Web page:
Marc Savard showed how much he wanted to stay with the Bruins last December when he re-signed with the club, and the Bruins have seemingly determined they can keep Savard around after a couple months of allegedly shopping him around to clear cap space.
Now it seems there’s a chance the Savard-Bruins marriage could be broken up by a third party, and that might not be the worst thing for the club.
As first reported by the Team 1200 in Ottawa and confirmed by a number of other media outlets, Savard’s seven-year, $28.05 million extension – which pays him just $525,000 over the last two years of the deal – is one of four so-called “retirement contracts” that is still being investigated by the NHL.
This information was revealed in a footnote in the arbiter’s decision that voided Ilya Kovalchuk’s contract with New Jersey Monday. The others deals being examined by the league belong to Philadelphia’s Chris Pronger, Chicago’s Marian Hossa and Vancouver’s Roberto Luongo. Only Hossa has begun to be paid as part of his 12-year, $63.3 million contract.
The hypocrisy of this is obvious. The league approved and registered the contracts and, by almost all accounts, they’re allowable under the current Collective Bargaining Agreement. While the Kovalchuk ruling seems to have given the league new life in fighting the battle against the would-be cap-circumventers, the timing in all this is just ridiculous. Should the league reject one of the investigated deals, and win the inevitable arbitration afterward, four of the biggest stars of the league would be deemed unrestricted free agents just weeks before the opening of training camps. What the league would rule about Hossa as part of the Stanley Cup-winning Chicago team last season could only be ascertained by climbing into commissioner Gary Bettman’s brain. If you thought the major media outlets of the U.S. and the other major professional sports entities looked at the NHL as a circus act before, just wait to see how large the big top would be should the league start voiding contracts some eight months more after approving said deals.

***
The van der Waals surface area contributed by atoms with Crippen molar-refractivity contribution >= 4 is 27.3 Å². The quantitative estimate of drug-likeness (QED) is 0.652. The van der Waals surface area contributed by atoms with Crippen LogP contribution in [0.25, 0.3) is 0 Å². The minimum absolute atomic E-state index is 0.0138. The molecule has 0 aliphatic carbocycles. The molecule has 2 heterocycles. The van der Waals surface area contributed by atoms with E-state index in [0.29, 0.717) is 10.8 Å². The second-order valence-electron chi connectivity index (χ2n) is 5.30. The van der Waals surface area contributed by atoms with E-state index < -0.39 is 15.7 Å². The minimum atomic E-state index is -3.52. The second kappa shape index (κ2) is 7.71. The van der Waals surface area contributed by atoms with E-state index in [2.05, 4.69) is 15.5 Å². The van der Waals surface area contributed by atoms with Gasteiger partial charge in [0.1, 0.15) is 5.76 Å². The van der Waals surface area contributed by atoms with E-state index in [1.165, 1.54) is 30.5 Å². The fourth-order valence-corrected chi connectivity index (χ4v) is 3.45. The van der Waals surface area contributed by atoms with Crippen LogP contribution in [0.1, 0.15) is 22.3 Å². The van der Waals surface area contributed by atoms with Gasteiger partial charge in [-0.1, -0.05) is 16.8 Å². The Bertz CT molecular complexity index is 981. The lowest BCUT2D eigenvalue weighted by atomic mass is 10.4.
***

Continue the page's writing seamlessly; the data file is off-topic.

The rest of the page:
Without digging too much through the muck that is the NHL and its dealings with the NHLPA, let’s look at this from a purely Boston Bruins-based perspective. The league investigates, the league rescinds the deal and Savard is rule an unrestricted free agent. Then what would the club do? His contract contains a full no-trade clause, which combined with his recent concussion problem and not-so-great locker room reputation around the league, has made him untradeable despite the friendly cap hit he carries (slightly more than $4 million). Seemingly, the Bruins have no room for him on the depth chart when you pencil in No. 2 overall pick Tyler Seguin as a third center behind Patrice Bergeron and David Krejci.
If the league removed Savard from the Bruins’ roster, the team would free up $4 million in cap space. But more importantly, they’d have $7 million cash more to spend in each of the next two seasons and $25.5 total to spend over the next four years. That type of dough would come in handy when trying to re-sign Zdeno Chara and Bergeron, not to mention bolstering the depth on the wing and at defense.
Now all summer I’ve argued against the idea of trading Savard. Removing the best offensive player from the league’s worst offense smells like a step back to me, despite the addition of Seguin and Nathan Horton. I also couldn’t see how swapping out Savard would be much of a help for Boston’s cap because any player the team would take back in a trade – if it wanted to get value – would probably be making an equal amount. And most teams taking on a Savard-sized deal would have to cut some payroll of their own.
Oddly, the idea of losing Savard for nothing appeals to me a little more. You save the cap space and the cash. You devote some of it to brining in Bill Guerin to help up front and/or Willie Mitchell to lend a hand on the back end. The cash flow makes sweetening Chara and Bergeron’s pot a little easier. In essence, the Bruins get a mulligan on a contract they gave out before they knew that Seguin would fall in their laps, Tim Thomas would become a $5 million No. 2 and Savard would get knocked into the next dimension by Matt Cooke.
I’d probably still be more apt to retain Savard’s services and see how things play out with Seguin and Horton fitting into the offense and injuries that will undoubtedly occur over the season’s first couple months During those months, the Bruins will have cap relief from Marco Sturm’s long-term injury, which is a luxury they seem determined to let postpone their decision-making.
If the Bruins are serious about deducting Savard from their midst, however, the league investigation into the center’s contract validity could be the perfect opportunity to walk away.